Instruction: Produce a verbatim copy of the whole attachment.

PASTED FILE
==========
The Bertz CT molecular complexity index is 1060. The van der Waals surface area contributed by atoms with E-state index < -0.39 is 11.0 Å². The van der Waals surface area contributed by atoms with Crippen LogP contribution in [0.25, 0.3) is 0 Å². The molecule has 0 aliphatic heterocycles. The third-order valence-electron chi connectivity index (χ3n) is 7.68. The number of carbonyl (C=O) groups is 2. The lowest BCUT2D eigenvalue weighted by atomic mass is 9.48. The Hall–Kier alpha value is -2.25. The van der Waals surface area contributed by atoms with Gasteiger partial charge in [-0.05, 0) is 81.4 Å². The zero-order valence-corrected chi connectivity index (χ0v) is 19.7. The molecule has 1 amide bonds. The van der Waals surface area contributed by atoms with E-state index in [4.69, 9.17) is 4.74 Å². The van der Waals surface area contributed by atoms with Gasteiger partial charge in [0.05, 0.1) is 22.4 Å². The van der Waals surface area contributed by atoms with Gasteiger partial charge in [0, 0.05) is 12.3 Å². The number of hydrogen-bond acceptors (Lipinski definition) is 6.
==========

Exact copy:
The Bertz CT molecular complexity index is 1060. The van der Waals surface area contributed by atoms with E-state index < -0.39 is 11.0 Å². The van der Waals surface area contributed by atoms with Crippen LogP contribution in [0.25, 0.3) is 0 Å². The molecule has 0 aliphatic heterocycles. The third-order valence-electron chi connectivity index (χ3n) is 7.68. The number of carbonyl (C=O) groups is 2. The lowest BCUT2D eigenvalue weighted by atomic mass is 9.48. The Hall–Kier alpha value is -2.25. The van der Waals surface area contributed by atoms with Gasteiger partial charge in [-0.05, 0) is 81.4 Å². The zero-order valence-corrected chi connectivity index (χ0v) is 19.7. The molecule has 1 amide bonds. The van der Waals surface area contributed by atoms with E-state index in [4.69, 9.17) is 4.74 Å². The van der Waals surface area contributed by atoms with Gasteiger partial charge in [0.05, 0.1) is 22.4 Å². The van der Waals surface area contributed by atoms with Gasteiger partial charge in [0, 0.05) is 12.3 Å². The number of hydrogen-bond acceptors (Lipinski definition) is 6.